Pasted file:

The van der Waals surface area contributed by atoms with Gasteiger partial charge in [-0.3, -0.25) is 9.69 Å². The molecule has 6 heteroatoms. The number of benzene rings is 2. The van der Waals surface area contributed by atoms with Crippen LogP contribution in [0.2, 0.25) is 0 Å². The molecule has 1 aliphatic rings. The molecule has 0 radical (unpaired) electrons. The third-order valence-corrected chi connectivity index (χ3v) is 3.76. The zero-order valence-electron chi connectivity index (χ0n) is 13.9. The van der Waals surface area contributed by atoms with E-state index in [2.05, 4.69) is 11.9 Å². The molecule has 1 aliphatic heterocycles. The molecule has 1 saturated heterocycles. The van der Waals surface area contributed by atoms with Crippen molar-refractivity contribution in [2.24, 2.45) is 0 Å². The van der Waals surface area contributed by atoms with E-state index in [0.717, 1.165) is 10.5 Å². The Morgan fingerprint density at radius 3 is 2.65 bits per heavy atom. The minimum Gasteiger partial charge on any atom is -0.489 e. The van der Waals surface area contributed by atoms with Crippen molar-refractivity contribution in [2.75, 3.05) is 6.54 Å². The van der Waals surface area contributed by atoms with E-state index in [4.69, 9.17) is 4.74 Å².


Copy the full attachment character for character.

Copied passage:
The van der Waals surface area contributed by atoms with Gasteiger partial charge in [-0.3, -0.25) is 9.69 Å². The molecule has 6 heteroatoms. The number of benzene rings is 2. The van der Waals surface area contributed by atoms with Crippen LogP contribution in [0.2, 0.25) is 0 Å². The molecule has 1 aliphatic rings. The molecule has 0 radical (unpaired) electrons. The third-order valence-corrected chi connectivity index (χ3v) is 3.76. The zero-order valence-electron chi connectivity index (χ0n) is 13.9. The van der Waals surface area contributed by atoms with E-state index in [2.05, 4.69) is 11.9 Å². The molecule has 1 aliphatic heterocycles. The molecule has 1 saturated heterocycles. The van der Waals surface area contributed by atoms with Crippen molar-refractivity contribution in [2.24, 2.45) is 0 Å². The van der Waals surface area contributed by atoms with E-state index in [0.717, 1.165) is 10.5 Å². The Morgan fingerprint density at radius 3 is 2.65 bits per heavy atom. The minimum Gasteiger partial charge on any atom is -0.489 e. The van der Waals surface area contributed by atoms with Crippen molar-refractivity contribution in [2.75, 3.05) is 6.54 Å². The van der Waals surface area contributed by atoms with E-state index in [4.69, 9.17) is 4.74 Å².